Baku resurfacing underway as Azerbaijan chases new long-term F1 deal
F1’s contract with the Azerbaijan Grand Prix comes to an end after this year’s race, but Baku has targetted a new, long-term deal.
Despite rumours of a signed long-term deal for the Azerbaijan Grand Prix, the Baku City Circuit’s contract with Formula 1 comes to a close after April’s race.
The idiosyncratic Baku circuit has become a fan favourite over the past six years, having held its first race in 2016, with the long straights allowing the cars to hold top speed for exciting scraps into the braking areas, while the second sector sees the extremely narrow tarmac strip sinew its way through Baku’s ancient heart.
With more and more countries clamouring to host a Grand Prix on a seemingly endlessly expanding calendar, as well as America moving to three Grands Prix as of 2023 as Las Vegas joins the rota, negotiations to secure a new long-term deal for Baku are underway – but are yet to reach a conclusion.
“It’s no secret that we’re looking forward to a positive outcome,” Turab Teymurov, Baku City Circuit’s head of communications told select media, including PlanetF1.com, in Bahrain.
“But at the moment, we can’t really disclose the details of the negotiations.”
Re-surfacing ‘improving what we had in the past’
The circuit is undergoing extensive re-surfacing in a bid to reduce the bumpiness of the tarmac – last year’s race proved to be the nadir moment for the porpoising phenomenon that afflicted the F1 cars in the first half of the season. But, aside from the new surface, the circuit has no plans to change its layout.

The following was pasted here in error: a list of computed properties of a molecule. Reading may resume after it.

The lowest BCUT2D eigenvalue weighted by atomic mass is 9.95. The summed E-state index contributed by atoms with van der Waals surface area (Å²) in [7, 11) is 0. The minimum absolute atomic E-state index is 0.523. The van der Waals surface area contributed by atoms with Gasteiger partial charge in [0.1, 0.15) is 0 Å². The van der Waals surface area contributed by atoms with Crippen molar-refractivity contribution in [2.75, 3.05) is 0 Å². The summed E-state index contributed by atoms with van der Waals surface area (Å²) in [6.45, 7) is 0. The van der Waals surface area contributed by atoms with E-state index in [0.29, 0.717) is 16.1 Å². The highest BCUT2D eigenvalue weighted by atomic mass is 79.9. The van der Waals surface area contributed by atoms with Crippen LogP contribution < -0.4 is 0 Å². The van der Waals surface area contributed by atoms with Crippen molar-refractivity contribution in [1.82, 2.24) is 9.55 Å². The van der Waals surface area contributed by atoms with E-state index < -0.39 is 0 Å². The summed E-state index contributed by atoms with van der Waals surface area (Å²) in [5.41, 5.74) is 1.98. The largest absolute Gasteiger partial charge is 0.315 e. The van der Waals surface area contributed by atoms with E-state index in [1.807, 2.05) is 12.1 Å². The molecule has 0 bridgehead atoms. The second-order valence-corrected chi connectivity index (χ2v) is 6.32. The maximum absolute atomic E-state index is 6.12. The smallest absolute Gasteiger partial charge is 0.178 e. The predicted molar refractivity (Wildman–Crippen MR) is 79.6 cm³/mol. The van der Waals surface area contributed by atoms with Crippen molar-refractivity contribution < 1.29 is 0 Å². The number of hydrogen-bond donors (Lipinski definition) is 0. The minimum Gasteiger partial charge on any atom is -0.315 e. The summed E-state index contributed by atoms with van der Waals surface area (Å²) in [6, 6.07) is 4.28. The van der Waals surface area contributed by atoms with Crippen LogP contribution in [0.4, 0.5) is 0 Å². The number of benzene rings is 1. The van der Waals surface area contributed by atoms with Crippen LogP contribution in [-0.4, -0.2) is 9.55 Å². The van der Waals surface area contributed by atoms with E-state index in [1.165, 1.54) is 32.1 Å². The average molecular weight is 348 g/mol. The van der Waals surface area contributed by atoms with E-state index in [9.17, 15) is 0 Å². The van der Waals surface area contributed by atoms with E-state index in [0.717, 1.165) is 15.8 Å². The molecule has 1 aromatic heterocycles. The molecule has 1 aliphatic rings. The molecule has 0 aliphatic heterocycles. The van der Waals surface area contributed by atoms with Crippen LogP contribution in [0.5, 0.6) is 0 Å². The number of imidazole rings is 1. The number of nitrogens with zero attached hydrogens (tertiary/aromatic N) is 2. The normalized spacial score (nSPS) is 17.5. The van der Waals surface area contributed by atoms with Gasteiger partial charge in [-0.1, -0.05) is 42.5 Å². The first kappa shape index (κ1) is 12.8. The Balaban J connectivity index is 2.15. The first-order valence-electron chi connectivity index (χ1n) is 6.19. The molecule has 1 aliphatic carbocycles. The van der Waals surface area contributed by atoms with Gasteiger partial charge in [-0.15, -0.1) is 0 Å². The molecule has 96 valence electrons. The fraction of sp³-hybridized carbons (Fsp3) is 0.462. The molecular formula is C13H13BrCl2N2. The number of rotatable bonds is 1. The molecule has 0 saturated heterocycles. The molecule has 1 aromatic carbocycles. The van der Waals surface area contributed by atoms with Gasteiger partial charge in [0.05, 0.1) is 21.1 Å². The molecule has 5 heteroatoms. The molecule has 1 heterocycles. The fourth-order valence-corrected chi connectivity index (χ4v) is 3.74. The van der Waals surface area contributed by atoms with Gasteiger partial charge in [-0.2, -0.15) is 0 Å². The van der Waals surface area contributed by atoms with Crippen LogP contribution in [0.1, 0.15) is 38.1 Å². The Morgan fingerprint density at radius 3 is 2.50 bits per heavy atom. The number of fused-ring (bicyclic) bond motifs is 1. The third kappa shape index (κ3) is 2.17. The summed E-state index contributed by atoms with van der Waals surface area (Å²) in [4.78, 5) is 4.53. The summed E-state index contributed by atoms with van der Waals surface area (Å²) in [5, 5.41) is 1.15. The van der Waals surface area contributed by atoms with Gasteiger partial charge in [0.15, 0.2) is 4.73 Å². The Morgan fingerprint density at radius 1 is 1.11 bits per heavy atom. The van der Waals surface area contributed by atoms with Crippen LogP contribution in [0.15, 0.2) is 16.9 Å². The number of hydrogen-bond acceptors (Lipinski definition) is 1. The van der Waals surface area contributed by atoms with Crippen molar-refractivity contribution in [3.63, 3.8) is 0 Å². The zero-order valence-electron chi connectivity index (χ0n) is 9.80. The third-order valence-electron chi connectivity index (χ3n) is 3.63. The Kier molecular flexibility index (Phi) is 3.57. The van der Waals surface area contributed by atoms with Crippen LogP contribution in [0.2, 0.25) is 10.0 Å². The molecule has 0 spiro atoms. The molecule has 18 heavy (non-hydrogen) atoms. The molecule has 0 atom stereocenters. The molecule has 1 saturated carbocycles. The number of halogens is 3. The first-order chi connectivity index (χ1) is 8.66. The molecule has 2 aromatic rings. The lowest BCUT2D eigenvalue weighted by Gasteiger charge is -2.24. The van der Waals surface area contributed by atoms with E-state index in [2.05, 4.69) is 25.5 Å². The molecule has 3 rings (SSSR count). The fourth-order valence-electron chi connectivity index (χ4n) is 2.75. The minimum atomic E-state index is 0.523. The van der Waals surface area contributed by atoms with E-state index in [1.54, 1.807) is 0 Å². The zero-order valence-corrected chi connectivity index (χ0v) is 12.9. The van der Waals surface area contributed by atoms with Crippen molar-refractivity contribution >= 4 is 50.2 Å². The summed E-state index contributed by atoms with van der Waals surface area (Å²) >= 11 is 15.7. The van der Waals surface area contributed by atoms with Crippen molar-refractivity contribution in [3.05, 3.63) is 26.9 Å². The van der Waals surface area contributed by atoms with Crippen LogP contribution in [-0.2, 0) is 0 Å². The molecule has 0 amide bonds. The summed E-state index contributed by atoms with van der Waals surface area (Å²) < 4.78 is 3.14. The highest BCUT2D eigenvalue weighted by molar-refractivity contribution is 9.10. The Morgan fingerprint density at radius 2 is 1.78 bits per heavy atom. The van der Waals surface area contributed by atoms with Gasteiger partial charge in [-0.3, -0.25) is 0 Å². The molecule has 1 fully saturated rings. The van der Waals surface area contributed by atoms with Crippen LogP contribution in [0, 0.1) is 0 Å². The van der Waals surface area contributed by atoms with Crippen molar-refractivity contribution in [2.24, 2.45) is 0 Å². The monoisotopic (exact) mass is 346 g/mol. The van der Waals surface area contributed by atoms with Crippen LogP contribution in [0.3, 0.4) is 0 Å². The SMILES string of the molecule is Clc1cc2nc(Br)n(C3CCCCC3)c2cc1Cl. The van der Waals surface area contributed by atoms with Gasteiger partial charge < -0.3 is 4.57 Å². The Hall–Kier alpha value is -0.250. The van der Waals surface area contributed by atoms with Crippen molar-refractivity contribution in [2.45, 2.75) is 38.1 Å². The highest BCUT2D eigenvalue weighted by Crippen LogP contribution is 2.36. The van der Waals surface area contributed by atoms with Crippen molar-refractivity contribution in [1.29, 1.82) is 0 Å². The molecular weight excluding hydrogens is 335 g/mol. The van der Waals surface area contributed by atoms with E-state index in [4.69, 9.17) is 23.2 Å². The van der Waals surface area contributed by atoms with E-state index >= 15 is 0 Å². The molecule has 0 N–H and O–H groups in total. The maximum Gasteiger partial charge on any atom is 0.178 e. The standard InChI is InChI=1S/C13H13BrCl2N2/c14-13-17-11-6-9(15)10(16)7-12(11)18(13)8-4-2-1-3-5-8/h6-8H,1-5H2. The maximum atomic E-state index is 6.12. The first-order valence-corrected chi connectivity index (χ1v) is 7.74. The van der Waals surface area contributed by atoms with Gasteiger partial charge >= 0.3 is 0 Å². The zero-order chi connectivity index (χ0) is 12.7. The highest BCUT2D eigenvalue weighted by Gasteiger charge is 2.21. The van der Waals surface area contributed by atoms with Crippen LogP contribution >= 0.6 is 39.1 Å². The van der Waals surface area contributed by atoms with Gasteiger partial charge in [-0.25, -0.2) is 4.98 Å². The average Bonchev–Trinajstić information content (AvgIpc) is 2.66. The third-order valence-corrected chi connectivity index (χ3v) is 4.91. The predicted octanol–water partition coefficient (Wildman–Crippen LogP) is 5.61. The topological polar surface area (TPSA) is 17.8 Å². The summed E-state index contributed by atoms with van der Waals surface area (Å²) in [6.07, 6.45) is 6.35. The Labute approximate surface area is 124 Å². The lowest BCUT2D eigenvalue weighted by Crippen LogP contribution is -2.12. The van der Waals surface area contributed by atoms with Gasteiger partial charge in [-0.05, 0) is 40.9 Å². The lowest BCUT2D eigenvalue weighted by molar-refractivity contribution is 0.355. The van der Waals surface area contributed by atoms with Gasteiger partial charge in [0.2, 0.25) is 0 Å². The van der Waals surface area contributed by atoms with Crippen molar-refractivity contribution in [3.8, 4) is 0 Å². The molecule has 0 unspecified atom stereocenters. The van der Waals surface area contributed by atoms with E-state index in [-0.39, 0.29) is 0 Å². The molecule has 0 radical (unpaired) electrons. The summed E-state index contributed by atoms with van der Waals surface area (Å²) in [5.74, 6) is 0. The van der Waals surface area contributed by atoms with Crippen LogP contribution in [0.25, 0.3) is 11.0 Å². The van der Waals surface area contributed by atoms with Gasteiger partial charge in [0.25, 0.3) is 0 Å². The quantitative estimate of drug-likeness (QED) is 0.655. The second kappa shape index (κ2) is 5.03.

“We’re not changing the track at all. Yes, resurfacing is happening at the moment. But, then again, the track is very unique,” Teymurov said.
“First of all, we’re hosting this F1 race in the heart of the city. The Baku track is very unique with the twisty sections, with the flat-out bits where drivers can get the maximum speeds, and then the UNESCO-protected walls at the narrowest piece of the track so I don’t think there is a need to change anything. And the resurfacing is just improving what we had in the past.”
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Baku’s April race will be the first Sprint event of the 2023 season, potentially adding to the excitement of the entire weekend as the short race on Saturday is used to define the starting grid for Sunday.
Asked whether hosting the Sprint at a time when negotiations are underway might help Baku secure its future, Teymurov said he doubts whether it’ll have any effect.
“My personal opinion is, if we’re hosting, the show is going to be great,” he said.
“It is going to be positive but, regardless of that fact, what we’re looking forward to is just short-term, hosting another great race in April. I think we’re going to achieve that with the great team that we have.
“In the long term, we really want to become one of the established, most-visited, destinations rather than being a new kid on the block.
“We want to become an established Grand Prix race similar to Monaco and Monza and we’re really looking forward to a positive outcome for that to happen.”
Baku City Circuit undergoes a change of management
For 2023, this year’s race will be the first held under the management of a new General Director, with former executive director Arif Rahimov stepping away from the role.
Asked about why the change of management has taken place, Teymurov explained that it had been a mutual decision taken at top level.
“Our new boss, our new general director Maqsud Farzullayez has got very rich experience in the world of sports,” he said.
“He helped to host the 2015 European Games, he was in the organisations committee. Between Maqsud Farzullayev and Arif Rahimov, our former executive director, there was a mutual understanding and feeling that it was time for change.
“The strategy is to build on those successful six years that we have hosted and Arif Rahimov’s achievements do really speak for themselves. And just add to it, six years – add to it and host another dramatic, unexpected race in Azerbaijan this year.”
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